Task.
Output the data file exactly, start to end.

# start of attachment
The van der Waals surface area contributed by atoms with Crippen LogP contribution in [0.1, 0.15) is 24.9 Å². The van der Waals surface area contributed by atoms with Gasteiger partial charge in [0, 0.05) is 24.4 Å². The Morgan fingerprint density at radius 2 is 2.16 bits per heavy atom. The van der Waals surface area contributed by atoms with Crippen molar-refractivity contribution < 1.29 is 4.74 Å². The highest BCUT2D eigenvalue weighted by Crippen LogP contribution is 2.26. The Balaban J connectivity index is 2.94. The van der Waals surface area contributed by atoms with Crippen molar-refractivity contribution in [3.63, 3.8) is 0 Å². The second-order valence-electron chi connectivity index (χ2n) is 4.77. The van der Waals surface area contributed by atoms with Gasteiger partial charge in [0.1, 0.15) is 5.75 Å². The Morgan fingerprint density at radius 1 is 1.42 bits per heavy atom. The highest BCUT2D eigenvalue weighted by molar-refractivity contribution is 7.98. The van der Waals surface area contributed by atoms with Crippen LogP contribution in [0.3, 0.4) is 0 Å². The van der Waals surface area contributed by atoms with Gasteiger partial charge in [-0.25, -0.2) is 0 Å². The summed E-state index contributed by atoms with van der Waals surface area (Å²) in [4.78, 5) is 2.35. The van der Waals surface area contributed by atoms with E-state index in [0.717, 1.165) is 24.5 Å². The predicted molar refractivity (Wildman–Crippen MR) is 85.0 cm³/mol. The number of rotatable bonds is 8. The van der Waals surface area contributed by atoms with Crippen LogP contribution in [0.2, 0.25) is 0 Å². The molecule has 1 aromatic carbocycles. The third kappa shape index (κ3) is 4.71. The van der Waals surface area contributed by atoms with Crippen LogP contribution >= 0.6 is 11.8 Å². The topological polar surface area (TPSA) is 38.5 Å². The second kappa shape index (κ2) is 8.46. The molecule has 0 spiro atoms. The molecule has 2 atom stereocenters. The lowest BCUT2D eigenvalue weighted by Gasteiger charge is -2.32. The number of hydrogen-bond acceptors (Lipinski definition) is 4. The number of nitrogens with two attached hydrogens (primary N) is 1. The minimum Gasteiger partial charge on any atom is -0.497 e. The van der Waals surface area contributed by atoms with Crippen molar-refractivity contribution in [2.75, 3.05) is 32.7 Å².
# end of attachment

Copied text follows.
The van der Waals surface area contributed by atoms with Crippen LogP contribution in [0.1, 0.15) is 24.9 Å². The van der Waals surface area contributed by atoms with Gasteiger partial charge in [0, 0.05) is 24.4 Å². The Morgan fingerprint density at radius 2 is 2.16 bits per heavy atom. The van der Waals surface area contributed by atoms with Crippen molar-refractivity contribution < 1.29 is 4.74 Å². The highest BCUT2D eigenvalue weighted by Crippen LogP contribution is 2.26. The Balaban J connectivity index is 2.94. The van der Waals surface area contributed by atoms with Crippen molar-refractivity contribution in [3.63, 3.8) is 0 Å². The second-order valence-electron chi connectivity index (χ2n) is 4.77. The van der Waals surface area contributed by atoms with Gasteiger partial charge in [0.1, 0.15) is 5.75 Å². The Morgan fingerprint density at radius 1 is 1.42 bits per heavy atom. The highest BCUT2D eigenvalue weighted by molar-refractivity contribution is 7.98. The van der Waals surface area contributed by atoms with Crippen LogP contribution in [0.3, 0.4) is 0 Å². The van der Waals surface area contributed by atoms with Gasteiger partial charge in [-0.25, -0.2) is 0 Å². The summed E-state index contributed by atoms with van der Waals surface area (Å²) in [4.78, 5) is 2.35. The van der Waals surface area contributed by atoms with E-state index in [0.717, 1.165) is 24.5 Å². The predicted molar refractivity (Wildman–Crippen MR) is 85.0 cm³/mol. The number of rotatable bonds is 8. The van der Waals surface area contributed by atoms with Crippen LogP contribution in [0.2, 0.25) is 0 Å². The molecule has 1 aromatic carbocycles. The third kappa shape index (κ3) is 4.71. The van der Waals surface area contributed by atoms with Crippen LogP contribution >= 0.6 is 11.8 Å². The topological polar surface area (TPSA) is 38.5 Å². The second kappa shape index (κ2) is 8.46. The molecule has 0 spiro atoms. The molecule has 2 atom stereocenters. The lowest BCUT2D eigenvalue weighted by Gasteiger charge is -2.32. The number of hydrogen-bond acceptors (Lipinski definition) is 4. The number of nitrogens with two attached hydrogens (primary N) is 1. The minimum Gasteiger partial charge on any atom is -0.497 e. The van der Waals surface area contributed by atoms with Crippen molar-refractivity contribution in [2.75, 3.05) is 32.7 Å².